In the wake of the damage caused by Hurricane Katrina, I have found myself (much like everyone else I suppose), wondering what will happen to the great city of New Orleans. Even with the relief efforts, and the generous donations from people all across the world, where can the people with nothing go?

This isn't a situation that will correct itself. There is no easy answer. Thousands of people will be left homeless, with no insurance, no job and in reality, no city to live in. For people like me, it is a lot easier. I can remember how great the city of New Orleans was, and just realize it will be a few years before I head back. But what will I be heading back to? Already, rumor has it that the Saints may NEVER play there again. Jazz fest seems like such a minor blip on the radar of the city, and much like everyone else in the world, I am not sure if I know what lies ahead. It is possible that NO will become a wasteland, and much like the coastal boardwalks of California in the late 70, become nothing but memories hidden by debris.

This post is more or less dedicated to the city of New Orleans and blues legend RL Burnside (who passed away at the age of 78). In 2001, I drove to the Big Easy with my friends Lexi and Pete. The 20 hour drive seemed like a blink of the eye, and before I knew it I was experiencing my first Jazz Fest. We saw great music, and soaked in the history of the city. Instantly, I fell in love with Nawleans. Eating Crawdads and paella, sucking back hurricanes and watching women lift up there shirt for a simple string of $2 beads: I clearly wasn't in Kansas anymore.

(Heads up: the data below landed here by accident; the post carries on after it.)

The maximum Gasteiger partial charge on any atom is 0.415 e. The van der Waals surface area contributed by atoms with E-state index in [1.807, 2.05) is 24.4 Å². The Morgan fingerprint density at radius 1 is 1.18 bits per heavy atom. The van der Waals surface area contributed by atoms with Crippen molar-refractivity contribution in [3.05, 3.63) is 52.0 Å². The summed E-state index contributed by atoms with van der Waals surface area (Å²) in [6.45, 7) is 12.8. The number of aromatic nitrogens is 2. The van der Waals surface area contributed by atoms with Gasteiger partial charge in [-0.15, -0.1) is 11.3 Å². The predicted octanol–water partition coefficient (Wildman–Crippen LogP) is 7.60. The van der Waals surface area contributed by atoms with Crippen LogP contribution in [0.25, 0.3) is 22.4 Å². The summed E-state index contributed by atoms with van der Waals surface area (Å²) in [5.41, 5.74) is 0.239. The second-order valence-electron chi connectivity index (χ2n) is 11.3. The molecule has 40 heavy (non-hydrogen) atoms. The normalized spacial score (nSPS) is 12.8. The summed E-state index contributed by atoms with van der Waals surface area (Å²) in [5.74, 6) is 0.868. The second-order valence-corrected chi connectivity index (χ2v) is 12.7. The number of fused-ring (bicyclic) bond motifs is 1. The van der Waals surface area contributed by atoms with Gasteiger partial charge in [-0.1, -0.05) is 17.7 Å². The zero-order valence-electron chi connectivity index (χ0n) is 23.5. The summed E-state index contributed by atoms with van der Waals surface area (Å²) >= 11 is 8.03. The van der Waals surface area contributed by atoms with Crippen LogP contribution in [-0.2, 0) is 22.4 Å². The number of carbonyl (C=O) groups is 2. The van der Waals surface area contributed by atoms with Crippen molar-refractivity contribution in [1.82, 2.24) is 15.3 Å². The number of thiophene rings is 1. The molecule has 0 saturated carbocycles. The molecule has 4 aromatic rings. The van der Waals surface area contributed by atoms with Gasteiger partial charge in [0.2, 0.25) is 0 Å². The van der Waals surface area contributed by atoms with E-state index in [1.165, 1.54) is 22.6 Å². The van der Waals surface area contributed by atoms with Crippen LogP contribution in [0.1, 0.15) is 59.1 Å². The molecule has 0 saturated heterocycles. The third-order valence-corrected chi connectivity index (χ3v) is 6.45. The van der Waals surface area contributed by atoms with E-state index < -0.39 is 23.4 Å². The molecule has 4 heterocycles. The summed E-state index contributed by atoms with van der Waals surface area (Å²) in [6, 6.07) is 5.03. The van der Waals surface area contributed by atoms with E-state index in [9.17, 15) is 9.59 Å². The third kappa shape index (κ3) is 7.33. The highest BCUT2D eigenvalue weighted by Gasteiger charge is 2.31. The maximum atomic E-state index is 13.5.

On a lovely cinqo de mayo evening, the three of us went to see RL Burnside and Galactic play. We drank Corona, and watched RL tear through one of the best sets of music I have ever seen. He played with his son Cedric on drums, and the hip hop drumming combined with the traditional blues guitar and vocals had the whole place dancing. Maybe it sounds cliche to write now, but I can remember looking around that small bar and realizing even after two days, New Orleans had a special place in my heart. RL, much like the city itself, was a beautiful combination of spirit and funk, steeped in the traditions that are needed to make anything a thing of value.

I can't begin to explain the situation in NO. The looting, the fires, the raping, the death, the destruction, the lack of government response - all of these things are beyond what I can process. Simply getting emails from my friend Thanh, and hearing that he and his wife are currently forced to fend for themselves in Houston, and knowing they are 1000000X better of than a lot of the poor, unfortunate people who couldn't leave, is more than I can comprehend. I have tried to picture how I would react. I have tried to say I wouldn't become a savage like some of the citizens of the city, but all I can think of is that, quite simply, I can't even pretend to think of how I would cope.

With all the tragedy Hurrican Katrina delivered on the great city of New Orleans, it only seems fitting that one of my greatest memories of my time there, also passed on. RL, your passing is sad, but the fact I could be watching the death of one of the greatest cities in the world, and maybe a whole nation is even scarier,

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